Fresh off handling one of Chicago's biggest mob cases in decades, U.S. District Judge James Zagel will preside over the corruption case against former Gov. Rod Blagojevich. And it's no accident.
Normally, prosecutors would have issued a new indictment against Blagojevich and a circle of aides, prompting the case to be randomly assigned to a judge. But instead prosecutors on Thursday added the former governor and four top associates to an existing indictment against Springfield power broker William Cellini. That ensured that Blagojevich would be tried before Zagel, who was randomly assigned the Cellini case when it was filed last fall.
Although there's at least a hint of judge-shopping in the move, Chicago lawyers said the decision by prosecutors was permissible and a clever way to keep the Blagojevich case before a judge with whom they are comfortable.
The move had another immediate impact: Terence Gillespie dropped out Friday as Blagojevich's lead attorney because he once helped represent Cellini.
Prosecutors have made no comment on the move, but it can't be argued that the charges against Cellini are unrelated to the schemes detailed in the former governor's sweeping indictment.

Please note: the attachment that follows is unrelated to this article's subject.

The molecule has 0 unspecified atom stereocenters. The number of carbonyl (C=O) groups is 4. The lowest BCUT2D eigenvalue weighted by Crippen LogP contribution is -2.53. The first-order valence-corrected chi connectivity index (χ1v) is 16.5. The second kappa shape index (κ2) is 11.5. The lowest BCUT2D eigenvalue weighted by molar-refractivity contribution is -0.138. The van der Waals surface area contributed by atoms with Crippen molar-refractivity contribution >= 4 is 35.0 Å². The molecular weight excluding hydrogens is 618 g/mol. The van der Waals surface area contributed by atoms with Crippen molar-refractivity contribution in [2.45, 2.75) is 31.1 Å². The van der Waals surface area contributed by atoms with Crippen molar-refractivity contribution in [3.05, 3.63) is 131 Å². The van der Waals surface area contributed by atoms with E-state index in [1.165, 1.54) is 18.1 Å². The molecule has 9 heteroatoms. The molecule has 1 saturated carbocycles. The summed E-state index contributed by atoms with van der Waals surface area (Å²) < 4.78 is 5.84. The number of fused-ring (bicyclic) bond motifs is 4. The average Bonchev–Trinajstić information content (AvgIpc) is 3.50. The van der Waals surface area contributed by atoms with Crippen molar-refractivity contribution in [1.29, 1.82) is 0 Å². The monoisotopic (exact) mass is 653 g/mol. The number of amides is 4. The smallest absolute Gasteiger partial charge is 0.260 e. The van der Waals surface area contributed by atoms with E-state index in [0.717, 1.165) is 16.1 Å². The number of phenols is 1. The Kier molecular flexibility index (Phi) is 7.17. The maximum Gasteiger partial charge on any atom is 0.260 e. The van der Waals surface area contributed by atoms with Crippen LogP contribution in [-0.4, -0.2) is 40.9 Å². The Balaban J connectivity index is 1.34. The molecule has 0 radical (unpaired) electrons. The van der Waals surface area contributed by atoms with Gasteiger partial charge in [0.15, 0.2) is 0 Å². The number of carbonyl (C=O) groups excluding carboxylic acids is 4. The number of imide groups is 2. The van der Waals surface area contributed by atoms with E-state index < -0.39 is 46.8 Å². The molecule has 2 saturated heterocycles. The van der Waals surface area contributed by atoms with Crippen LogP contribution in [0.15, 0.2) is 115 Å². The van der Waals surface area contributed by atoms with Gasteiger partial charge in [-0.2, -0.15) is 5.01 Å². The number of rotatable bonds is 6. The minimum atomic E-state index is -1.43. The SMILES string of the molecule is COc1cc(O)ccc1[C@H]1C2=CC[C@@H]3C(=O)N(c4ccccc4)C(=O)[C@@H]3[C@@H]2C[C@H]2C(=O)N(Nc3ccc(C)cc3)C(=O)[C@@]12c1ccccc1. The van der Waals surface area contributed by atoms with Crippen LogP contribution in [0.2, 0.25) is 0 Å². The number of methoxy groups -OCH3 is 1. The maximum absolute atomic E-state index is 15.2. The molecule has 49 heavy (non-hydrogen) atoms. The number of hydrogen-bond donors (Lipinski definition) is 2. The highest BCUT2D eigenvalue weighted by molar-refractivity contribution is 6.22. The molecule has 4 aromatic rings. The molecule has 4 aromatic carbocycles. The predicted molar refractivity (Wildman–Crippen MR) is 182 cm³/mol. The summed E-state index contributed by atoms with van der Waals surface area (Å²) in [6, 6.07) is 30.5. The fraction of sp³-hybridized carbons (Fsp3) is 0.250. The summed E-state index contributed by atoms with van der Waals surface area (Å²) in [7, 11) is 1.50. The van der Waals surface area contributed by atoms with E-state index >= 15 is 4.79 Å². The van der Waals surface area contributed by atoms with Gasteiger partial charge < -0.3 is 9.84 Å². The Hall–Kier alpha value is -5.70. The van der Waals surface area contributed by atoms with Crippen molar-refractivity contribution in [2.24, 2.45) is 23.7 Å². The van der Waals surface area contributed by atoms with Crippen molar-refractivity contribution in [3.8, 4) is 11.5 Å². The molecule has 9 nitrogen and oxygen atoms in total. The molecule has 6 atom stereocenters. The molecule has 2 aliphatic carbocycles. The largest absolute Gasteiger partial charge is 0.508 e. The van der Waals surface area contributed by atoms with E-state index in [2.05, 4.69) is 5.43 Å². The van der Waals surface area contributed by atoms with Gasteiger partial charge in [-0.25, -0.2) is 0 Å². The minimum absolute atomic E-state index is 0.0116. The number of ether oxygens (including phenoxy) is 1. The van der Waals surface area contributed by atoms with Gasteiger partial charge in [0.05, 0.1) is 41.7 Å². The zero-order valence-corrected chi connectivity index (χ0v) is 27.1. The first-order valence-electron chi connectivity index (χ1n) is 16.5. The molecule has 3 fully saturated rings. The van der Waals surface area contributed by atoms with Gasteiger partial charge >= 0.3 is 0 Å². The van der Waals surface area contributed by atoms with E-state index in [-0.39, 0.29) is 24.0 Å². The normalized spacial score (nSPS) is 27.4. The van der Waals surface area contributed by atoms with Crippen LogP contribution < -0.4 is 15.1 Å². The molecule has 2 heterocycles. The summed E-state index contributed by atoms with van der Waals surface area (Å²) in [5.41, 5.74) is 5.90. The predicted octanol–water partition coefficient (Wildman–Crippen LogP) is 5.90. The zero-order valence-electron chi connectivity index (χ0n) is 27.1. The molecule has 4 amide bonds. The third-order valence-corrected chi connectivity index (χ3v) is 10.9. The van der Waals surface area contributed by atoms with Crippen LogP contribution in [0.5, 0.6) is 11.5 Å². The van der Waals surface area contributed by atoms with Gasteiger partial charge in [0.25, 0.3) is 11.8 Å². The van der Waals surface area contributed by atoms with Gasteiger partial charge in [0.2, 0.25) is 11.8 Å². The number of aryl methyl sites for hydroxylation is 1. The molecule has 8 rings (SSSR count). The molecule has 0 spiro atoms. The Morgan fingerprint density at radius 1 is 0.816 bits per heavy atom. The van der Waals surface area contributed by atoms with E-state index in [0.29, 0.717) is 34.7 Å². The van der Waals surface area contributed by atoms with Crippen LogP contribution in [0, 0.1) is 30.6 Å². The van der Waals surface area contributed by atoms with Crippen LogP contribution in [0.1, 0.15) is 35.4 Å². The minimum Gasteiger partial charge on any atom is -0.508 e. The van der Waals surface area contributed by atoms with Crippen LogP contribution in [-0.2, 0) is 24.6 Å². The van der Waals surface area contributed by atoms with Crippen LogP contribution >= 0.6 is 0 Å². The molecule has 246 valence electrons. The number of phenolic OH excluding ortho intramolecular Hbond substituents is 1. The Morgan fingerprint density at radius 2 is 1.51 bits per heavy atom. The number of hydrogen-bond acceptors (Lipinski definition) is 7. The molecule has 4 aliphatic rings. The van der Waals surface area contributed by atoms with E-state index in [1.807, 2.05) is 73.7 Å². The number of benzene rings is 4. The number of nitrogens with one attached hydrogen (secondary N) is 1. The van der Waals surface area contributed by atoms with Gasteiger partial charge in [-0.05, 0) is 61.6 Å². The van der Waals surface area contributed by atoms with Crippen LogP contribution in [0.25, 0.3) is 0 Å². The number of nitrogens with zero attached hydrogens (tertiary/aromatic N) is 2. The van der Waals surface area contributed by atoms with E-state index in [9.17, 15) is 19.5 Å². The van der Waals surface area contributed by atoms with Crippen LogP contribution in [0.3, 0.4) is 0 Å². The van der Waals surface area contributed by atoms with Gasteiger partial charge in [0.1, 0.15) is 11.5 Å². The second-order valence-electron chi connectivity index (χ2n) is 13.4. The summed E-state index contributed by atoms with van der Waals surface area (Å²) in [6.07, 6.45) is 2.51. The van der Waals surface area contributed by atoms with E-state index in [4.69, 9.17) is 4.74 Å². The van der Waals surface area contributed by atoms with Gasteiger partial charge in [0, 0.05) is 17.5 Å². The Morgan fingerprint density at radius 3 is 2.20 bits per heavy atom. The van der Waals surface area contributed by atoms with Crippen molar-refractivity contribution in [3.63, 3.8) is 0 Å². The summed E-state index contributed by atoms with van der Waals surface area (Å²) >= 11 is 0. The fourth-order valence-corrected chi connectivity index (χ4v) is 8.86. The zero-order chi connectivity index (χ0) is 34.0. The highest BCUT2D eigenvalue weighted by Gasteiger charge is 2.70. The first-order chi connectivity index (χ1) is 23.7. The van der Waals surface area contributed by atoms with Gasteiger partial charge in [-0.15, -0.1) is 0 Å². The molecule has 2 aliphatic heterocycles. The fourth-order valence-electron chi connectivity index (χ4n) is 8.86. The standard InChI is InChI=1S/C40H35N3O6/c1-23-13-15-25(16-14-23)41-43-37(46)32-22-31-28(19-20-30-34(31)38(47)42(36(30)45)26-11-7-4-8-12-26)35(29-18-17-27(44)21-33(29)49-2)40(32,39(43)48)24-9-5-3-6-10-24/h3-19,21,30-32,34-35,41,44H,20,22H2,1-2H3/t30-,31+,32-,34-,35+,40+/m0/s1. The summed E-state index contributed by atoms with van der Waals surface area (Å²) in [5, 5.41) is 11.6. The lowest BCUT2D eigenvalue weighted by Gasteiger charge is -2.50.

Zagel, a Reagan appointee who has served almost 22 years on the federal bench, is widely respected but is seen by many attorneys as generally pro-government.
Some attorneys—none of whom wanted to be quoted by name because they likely will have cases before him again—noting his background as a former director of the Illinois State Police in the 1980s, said he would be more law-enforcement-minded.
Allowing the Blagojevich case to go to a randomly selected judge, although certainly the usual procedure, would have carried some inherent risk for prosecutors. Some judges can be more independent than others, and some are just unpredictable.
The U.S. attorney's office recently was stung when U.S. District Judge Milton Shadur sentenced convicted former Chicago Ald. Edward Vrdolyak to probation and not prison. And the trial of former Gov. George Ryan before U.S. District Judge Rebecca Pallmeyer was seen by some critics, including one appeals judge, as an out-of-control spectacle with a jury that did as it pleased.
Zagel presided over the landmark Family Secrets trial of top Chicago Outfit bosses in summer 2007, winning praise from lawyers on both sides.
He recently wrapped up the case by sentencing several defendants to life in prison. It was a proceeding that needed careful management with some of Chicago's craftiest defense attorneys and a cast of mob characters including Joey "the Clown" Lombardo and Frank Calabrese Sr.
Thanks to Jeff Coen
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